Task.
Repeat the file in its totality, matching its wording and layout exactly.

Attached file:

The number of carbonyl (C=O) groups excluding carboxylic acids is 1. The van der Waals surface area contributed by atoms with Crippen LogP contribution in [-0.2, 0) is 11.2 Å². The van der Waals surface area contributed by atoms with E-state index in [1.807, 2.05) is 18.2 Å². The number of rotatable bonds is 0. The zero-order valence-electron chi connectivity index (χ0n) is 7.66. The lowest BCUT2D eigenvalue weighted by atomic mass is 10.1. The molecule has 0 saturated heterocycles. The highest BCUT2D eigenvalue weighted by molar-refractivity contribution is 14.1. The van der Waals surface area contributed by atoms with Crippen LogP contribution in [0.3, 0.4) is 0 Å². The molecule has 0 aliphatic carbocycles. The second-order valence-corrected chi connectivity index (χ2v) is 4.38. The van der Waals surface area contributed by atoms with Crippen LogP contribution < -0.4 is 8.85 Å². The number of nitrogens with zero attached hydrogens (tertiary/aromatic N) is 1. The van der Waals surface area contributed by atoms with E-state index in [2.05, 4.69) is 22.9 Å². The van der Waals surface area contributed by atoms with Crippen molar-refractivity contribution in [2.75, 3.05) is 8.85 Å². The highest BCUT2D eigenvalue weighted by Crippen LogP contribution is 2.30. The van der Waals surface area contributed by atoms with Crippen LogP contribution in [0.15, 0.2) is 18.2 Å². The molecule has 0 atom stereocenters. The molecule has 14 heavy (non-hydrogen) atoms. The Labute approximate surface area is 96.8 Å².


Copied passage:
The number of carbonyl (C=O) groups excluding carboxylic acids is 1. The van der Waals surface area contributed by atoms with Crippen LogP contribution in [-0.2, 0) is 11.2 Å². The van der Waals surface area contributed by atoms with E-state index in [1.807, 2.05) is 18.2 Å². The number of rotatable bonds is 0. The zero-order valence-electron chi connectivity index (χ0n) is 7.66. The lowest BCUT2D eigenvalue weighted by atomic mass is 10.1. The molecule has 0 saturated heterocycles. The highest BCUT2D eigenvalue weighted by molar-refractivity contribution is 14.1. The van der Waals surface area contributed by atoms with Crippen LogP contribution in [0.3, 0.4) is 0 Å². The molecule has 0 aliphatic carbocycles. The second-order valence-corrected chi connectivity index (χ2v) is 4.38. The van der Waals surface area contributed by atoms with Crippen LogP contribution < -0.4 is 8.85 Å². The number of nitrogens with zero attached hydrogens (tertiary/aromatic N) is 1. The van der Waals surface area contributed by atoms with E-state index in [2.05, 4.69) is 22.9 Å². The van der Waals surface area contributed by atoms with Crippen molar-refractivity contribution in [2.75, 3.05) is 8.85 Å². The highest BCUT2D eigenvalue weighted by Crippen LogP contribution is 2.30. The van der Waals surface area contributed by atoms with Crippen LogP contribution in [0.15, 0.2) is 18.2 Å². The molecule has 0 atom stereocenters. The molecule has 14 heavy (non-hydrogen) atoms. The Labute approximate surface area is 96.8 Å².